This is sandphair and looks really prickly, but was actually quite soft. Ernest convinced us to take off our shoes…

More flamingos…

The colour of their wings when they opened them was just stunning. I guess it will have to remain in my memory because I was never quite able to capture it.

One of the guys in the other vehicle decided to climb the dune. You go for it!

His wife was at the bottom and he was the tiny speck more than halfway up.

We had left our whole group behind by now. Ernest still thought they were going to come along and kept waiting for them, until we convinced him it wasn’t going to happen! They were just little specks in the distance...

Amazing what survives in the desert. The flowers had a very light perfume.

The bracken bush collects water and when you squeezed the buds, you got quite a bit of moisture from them.

And we were still walking. The sand was bloody hot by now and we were trying to stay on the grasses or in the water.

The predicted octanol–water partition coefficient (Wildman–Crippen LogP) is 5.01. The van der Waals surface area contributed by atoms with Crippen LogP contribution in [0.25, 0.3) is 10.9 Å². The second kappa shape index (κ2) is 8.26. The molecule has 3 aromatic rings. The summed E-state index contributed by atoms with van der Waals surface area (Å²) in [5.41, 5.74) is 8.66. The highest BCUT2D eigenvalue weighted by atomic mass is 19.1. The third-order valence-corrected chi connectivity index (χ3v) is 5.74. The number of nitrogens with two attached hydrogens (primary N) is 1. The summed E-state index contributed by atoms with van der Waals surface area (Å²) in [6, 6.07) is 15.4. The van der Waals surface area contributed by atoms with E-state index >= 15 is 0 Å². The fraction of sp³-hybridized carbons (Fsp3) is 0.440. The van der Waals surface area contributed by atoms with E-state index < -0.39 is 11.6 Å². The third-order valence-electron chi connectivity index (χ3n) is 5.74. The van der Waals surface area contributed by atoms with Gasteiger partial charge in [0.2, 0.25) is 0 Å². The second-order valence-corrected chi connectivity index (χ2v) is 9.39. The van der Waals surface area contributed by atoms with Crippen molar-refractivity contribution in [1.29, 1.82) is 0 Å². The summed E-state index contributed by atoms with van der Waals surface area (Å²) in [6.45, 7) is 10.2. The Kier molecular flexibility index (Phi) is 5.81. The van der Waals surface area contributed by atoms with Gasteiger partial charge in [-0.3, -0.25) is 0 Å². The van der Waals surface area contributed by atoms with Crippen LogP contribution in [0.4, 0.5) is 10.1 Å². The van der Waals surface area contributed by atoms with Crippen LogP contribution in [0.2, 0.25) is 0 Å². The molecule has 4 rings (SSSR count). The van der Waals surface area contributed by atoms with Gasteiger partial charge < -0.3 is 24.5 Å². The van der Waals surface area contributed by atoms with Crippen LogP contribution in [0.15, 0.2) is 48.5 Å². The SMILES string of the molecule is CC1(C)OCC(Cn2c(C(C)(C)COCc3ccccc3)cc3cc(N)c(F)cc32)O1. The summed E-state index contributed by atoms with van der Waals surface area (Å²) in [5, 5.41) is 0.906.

These flamingo feathers are what was left from a jackal or hyena kill. Ernest showed us that it was an adult as the feathers were pink (not that we can see it!).

What a beautiful day it turned out to be…

This scrubby looking stuff contains the nara fruit. The fruit provides food for humans and animals. It is rich in Vitamin C and was discovered long ago by sailors to prevent scurvy. The seeds inside are similar to sunflower seeds and provide protein and oils, which have a natural UV protection.


We are almost at the turnaround point…

Getting ready to head back…

Jim and Ernest…

The dunes run for 500 kilometres down the coast without anything man made to disturb them. The Namib Desert has some of the tallest dunes in the world.

I was so happy I brought my shoes! The sand was boiling hot by now!

And we made it back where Ernest set up our chairs for a picnic lunch.

Our mates next to us were trying to find some shade.

Lunch is served! Lasagna, salad, German bread and pate….yum!!

It was delicious!

Look at the brilliant sky!